Her writing frequently engages with the construction of feminist Latina identity, folding Spanish phrases into a hybrid, spiraling syntax that crosses languages as her characters shift between cultures. In an interview for the New York Times, Cisneros discussed the experience and power of shifting between cultures and languages, stating, "I'm a translator. I'm an amphibian. I can travel in both worlds. What I'm saying is very important for the Latino community, but it is also important for the white community to hear. What I'm saying in my writing is that we can be Latino and still be American."
Cisneros is the author of several poetry collections, including Bad Boys (1980), My Wicked Wicked Ways (1987), and Loose Woman (1994). Her debut novel, The House on Mango Street (1984), won an American Book Award (Before Columbus Foundation); her second novel, Caramelo (2002), was selected a noteworthy book of the year by the New York Times, the Los Angeles Times, the Chicago Tribune, and the San Francisco Chronicle. Her story collection Woman Hollering Creek and Other Stories (1991) won the PEN Center West Award for Best Fiction, the Lannan Foundation Literary Award, the Quality Paperback Book Club New Voices Award, and the Anisfield-Wolf Book Award. Cisneros is also author of the children’s book Hairs/Pelitos (1994). Cisneros’s work has been translated into more than a dozen languages; Vintage Cisneros (2003) offers a selection of her writing.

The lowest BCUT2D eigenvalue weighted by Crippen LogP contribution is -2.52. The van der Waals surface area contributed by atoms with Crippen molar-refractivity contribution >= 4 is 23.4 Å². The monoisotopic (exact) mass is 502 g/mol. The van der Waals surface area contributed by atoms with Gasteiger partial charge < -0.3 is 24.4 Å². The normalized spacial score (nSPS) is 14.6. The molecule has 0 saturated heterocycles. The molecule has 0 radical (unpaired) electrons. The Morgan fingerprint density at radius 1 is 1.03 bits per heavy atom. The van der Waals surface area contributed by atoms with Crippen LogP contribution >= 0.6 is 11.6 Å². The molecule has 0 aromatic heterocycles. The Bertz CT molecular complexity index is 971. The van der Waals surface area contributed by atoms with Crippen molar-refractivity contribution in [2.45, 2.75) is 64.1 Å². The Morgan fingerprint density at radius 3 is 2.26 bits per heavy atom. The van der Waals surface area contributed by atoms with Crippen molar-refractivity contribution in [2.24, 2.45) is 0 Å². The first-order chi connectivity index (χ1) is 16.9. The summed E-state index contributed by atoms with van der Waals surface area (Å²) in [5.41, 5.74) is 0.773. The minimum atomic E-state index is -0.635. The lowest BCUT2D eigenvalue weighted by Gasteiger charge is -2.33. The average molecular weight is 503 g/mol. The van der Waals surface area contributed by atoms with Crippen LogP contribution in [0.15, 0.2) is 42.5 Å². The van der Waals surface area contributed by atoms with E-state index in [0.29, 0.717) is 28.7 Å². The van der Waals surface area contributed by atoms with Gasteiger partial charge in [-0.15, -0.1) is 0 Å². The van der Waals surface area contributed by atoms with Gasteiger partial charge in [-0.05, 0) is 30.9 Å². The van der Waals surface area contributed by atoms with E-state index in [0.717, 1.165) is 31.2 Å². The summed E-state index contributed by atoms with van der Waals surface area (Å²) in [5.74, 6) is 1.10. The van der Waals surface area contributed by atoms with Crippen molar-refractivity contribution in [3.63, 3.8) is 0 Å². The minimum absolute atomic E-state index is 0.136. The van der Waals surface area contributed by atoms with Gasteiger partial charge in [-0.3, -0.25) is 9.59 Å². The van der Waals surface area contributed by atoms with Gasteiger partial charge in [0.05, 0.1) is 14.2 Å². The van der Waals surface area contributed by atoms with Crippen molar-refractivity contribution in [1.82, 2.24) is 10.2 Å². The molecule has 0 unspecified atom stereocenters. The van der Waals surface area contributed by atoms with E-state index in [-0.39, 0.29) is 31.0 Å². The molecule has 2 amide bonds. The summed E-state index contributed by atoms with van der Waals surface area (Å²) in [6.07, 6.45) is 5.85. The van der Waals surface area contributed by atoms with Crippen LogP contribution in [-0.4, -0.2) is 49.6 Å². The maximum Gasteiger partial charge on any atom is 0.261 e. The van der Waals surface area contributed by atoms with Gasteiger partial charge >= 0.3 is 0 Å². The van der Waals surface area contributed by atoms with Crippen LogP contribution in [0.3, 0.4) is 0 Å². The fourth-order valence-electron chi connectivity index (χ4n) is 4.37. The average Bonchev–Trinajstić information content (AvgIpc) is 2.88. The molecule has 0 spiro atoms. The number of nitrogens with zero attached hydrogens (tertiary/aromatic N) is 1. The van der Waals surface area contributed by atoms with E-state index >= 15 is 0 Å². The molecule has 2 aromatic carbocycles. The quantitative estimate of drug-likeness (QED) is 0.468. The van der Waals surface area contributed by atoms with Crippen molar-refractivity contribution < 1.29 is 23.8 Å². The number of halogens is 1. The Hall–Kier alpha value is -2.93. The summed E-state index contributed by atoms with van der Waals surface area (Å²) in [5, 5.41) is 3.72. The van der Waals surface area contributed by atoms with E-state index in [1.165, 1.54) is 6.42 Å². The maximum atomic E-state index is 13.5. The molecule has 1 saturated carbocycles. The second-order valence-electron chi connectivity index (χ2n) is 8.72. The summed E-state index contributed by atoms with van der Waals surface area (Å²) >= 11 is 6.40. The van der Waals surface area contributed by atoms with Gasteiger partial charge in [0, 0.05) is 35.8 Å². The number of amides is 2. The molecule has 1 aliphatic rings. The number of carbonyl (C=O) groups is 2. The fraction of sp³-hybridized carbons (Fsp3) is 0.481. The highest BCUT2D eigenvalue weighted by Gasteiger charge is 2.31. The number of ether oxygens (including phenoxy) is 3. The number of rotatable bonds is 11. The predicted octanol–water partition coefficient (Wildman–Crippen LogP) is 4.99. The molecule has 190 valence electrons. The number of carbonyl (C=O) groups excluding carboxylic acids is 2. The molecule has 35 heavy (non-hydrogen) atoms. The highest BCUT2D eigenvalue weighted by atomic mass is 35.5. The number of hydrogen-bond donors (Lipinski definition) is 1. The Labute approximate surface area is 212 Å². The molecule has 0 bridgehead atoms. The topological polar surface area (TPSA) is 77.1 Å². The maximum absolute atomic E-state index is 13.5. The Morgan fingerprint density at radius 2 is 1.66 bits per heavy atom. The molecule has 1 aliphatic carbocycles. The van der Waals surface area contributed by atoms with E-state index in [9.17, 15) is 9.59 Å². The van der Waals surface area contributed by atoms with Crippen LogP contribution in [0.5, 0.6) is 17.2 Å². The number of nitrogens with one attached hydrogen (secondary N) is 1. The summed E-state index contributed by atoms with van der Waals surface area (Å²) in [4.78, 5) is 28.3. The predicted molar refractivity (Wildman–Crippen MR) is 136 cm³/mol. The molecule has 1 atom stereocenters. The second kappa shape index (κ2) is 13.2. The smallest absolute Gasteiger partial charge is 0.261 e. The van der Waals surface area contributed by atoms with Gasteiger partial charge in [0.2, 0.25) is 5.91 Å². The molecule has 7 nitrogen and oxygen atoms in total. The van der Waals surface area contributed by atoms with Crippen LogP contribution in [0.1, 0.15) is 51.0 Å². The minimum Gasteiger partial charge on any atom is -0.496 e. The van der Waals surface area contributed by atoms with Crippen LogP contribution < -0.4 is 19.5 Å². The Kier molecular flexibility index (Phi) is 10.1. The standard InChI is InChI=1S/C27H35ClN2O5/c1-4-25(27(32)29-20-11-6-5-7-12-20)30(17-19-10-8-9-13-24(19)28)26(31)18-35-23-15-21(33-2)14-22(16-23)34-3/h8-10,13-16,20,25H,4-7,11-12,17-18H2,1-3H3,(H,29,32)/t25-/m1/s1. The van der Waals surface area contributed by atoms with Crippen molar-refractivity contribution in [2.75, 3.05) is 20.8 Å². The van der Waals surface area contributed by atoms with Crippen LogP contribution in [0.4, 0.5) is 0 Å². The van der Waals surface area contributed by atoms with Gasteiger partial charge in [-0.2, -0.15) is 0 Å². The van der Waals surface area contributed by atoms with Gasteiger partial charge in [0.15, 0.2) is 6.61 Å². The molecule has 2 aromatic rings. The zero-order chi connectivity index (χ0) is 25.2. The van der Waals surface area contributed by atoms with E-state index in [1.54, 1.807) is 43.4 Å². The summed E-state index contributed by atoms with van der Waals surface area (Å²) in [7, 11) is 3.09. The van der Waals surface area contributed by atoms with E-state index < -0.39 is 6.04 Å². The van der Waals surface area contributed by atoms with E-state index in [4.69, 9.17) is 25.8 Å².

Cisneros’s many honors include a MacArthur Foundation Fellowship, the Texas Medal of the Arts, fellowships from the National Endowment for the Arts in both poetry and fiction, the Dobie-Paisano Fellowship from the Texas Institute of Letters, and an Illinois Artists Grant. Cisneros has been granted honorary doctorates from Loyola University of Chicago and Purchase College, State University of New York. Books about her life and work include Sandra Cisneros: Latina Writer and Activist (1998), by Caryn Mirrian-Goldberg; Border Crossings and Beyond: The Life and Works of Sandra Cisneros (2009), by Carmen Haydee Rivera; and the young adult volumes A Home in the Heart: The Story of Sandra Cisneros (2005) and Sandra Cisneros: Inspiring Latina Author (2010), by Karen Clemens Warrick. Cisneros has been the subject of several critical works, including Harold Bloom’s interpretive guide Sandra Cisneros’s The House on Mango Street (2009).
Founding president of the Macondo Foundation and the Alfredo Cisneros Del Moral Foundation, Cisneros lives in San Antonio, Texas. The library of Amherst College has archived a small selection of her papers.